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If you’re a frugal traveler, the most expensive thing about traveling to Bali is … getting to Bali. No matter your gateway from the U.S., a flight to this tropical island in Indonesia will typically cost you more than $1,000.

But that’s where the big spending ends. The cost of things once you’re physically in Bali, assuming you aren’t traveling like a goddess with demanding diva-like tendencies, are considerably cheaper than what you’d find in, say, New York City.

In fact, a stay in Bali could very well be cheaper than one in New York City. Don’t believe me? Here’s a breakdown of what I paid during a recent stay in Bali, versus what it would normally cost me in the Big Apple. It just might inspire you to click “Purchase” on a flight to Denpasar, Bali.

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Accommodations

Bali: I paid $40 per night for a massive private room with en-suite bathroom in a gorgeous, centrally located villa in Ubud, Bali. It’s easy to score three- and four-star hotel accommodations here for less than $100 per night.

NYC: Good luck finding anything in the Big Apple for less than $100 per night. Three- and four-star hotels regularly fetch $250 or more.

Taxi ride to/from the airport

Bali: My first hotel arranged a taxi pickup after midnight for me for $16 (IDR 215,000) to my hotel in Kuta. (Although I’m sure I could have gotten a cheaper rate had I negotiated with a taxi driver on the spot at the airport – just didn’t want to deal with that after 30 hours of travel.)

NYC: It regularly costs $45-$50 to get to a Manhattan hotel from any of the New York airports.

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Vehicle rental

Bali: Motorbikes are the way to get around in Bali because the roads are so narrow and congested in the bigger towns. You can rent them for $2 to $4 per day – the cheapest I’ve seen anywhere in the world.

NYC: Renting a car in the Big Apple – kind of crazy, in my opinion – will set you back at least $55 per day.

Private driver

Bali: I paid $50 (IDR 650,000) for a private driver to spend a day driving me to temples across Bali, which included a few hours of driving in between destinations.

NYC: It would cost more than $300 to do something comparable for the day in New York City, whether through a private service or a shared-ride service.

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Biking tour

Bali: A full-day biking group tour, including breakfast and lunch, which took us through villages and rice fields, cost $40.

NYC: A guided group bike tour in NYC costs anywhere from $55 to $100.

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Top attractions

Bali: Admission to most temples across Bali cost anywhere from $1.50 (20,000 IDR) to $2.30 (30,000 IDR).

NYC: Tickets to attractions such as the Empire State Building and Top of the Rock cost $32 and $26, respectively. Popular museums admissions run $25.

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Yoga class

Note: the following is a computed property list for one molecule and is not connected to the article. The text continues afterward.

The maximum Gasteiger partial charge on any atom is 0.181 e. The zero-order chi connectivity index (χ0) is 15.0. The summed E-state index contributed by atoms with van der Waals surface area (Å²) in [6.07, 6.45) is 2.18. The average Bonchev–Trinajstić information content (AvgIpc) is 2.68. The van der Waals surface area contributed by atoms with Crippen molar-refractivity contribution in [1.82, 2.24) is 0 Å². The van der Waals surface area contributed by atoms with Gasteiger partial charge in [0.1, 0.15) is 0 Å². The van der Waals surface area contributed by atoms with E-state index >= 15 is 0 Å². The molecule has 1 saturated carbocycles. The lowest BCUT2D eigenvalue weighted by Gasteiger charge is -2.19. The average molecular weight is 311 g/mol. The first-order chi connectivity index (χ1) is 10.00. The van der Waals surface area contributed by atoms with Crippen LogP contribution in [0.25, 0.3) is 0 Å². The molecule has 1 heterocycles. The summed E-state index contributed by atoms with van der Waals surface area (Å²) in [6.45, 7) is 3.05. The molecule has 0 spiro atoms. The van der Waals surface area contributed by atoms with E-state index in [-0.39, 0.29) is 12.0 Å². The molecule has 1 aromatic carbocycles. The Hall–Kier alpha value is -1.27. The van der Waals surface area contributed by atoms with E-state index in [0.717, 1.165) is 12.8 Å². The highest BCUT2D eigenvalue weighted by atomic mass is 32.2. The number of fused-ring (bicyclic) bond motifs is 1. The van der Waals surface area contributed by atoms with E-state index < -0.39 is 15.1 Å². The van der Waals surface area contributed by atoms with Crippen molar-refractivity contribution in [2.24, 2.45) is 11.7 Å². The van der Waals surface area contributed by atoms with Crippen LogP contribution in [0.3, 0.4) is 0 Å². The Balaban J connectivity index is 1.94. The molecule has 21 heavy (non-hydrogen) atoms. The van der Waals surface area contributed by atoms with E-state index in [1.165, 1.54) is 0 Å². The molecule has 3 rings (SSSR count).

Bali: I paid $68 (900,000 IDR) for a 10-class pack at the world-famous Yoga Barn, which broke down to $7 per class.

NYC: Classes are regularly $20 to $30 in NYC.

Shows

Bali: Cultural performances at local temples, which involve dancing and fire-blowing, cost anywhere from $3.80 (50,000 IDR) to $6 (80,000 IDR) per person.

NYC: Popular Broadwayshows regularly fetch $100 or more per ticket, unless you go to the TKTS Booth and score a same day discount ticket at up to 50 percent off.)

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Private surf lesson

Bali: I paid $26 (IDR 350,000) for a private, two-hour surfing lesson in Kuta, Bali.

NYC: The same private lesson would cost $175. (And yes, you can take surfing lessons in Rockaway Beach, just outside of NYC.)

Pizza

Bali: I got an entire personal pizza for $3.40 (45,000 IDR) at Mamma Mia in Ubud, Bali.

NYC: While you could get a slice of pizza for that much in New York, an entire pizza will run you anywhere from $10 to $25.

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Cup of coffee

Bali: Bali serves up some of the best, freshest coffee anywhere in the world. I regularly paid $1.50 (20,000 IDR), sometimes less. (The island does have a few Starbucks cafes, but I avoided those.)

NYC: A cup of coffee at Starbucks will cost about $2.

Bottled water

Bali: It’s typically $0.75 (10,000 IDR).

NYC: In the Big Apple, the same runs $2-$4, depending on where it’s purchased.

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Sushi dinner

Bali: I paid $14 for a rainbow roll, chicken katsu, edamame and two sodas at an ocean-view Japanese restaurant called Sushi Tei Beachwalk in Kuta, Bali.

NYC: That entire meal would cost me more than $50 at my favorite sushi restaurant in New York, Blue Ribbon Sushi Bar & Grill. (The rainbow roll alone costs about $14.)

Parking

Bali: It’s often free, if you can squeeze into a spot on the crowded streets.

NYC: Ranges $20-$30 per day in a parking garage.

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Shopping

Bali: I found amazing designer shops, such as Marta Valbuena and Pygmees, that sell one-of-a-kind dresses for $35 to $50.

NYC: Similar dresses in New York City boutiques would easily fetch $200 or more. (Which is why I stocked up in Bali!)

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Tagged: Beach, Cheap Tips, International, Tips & advice

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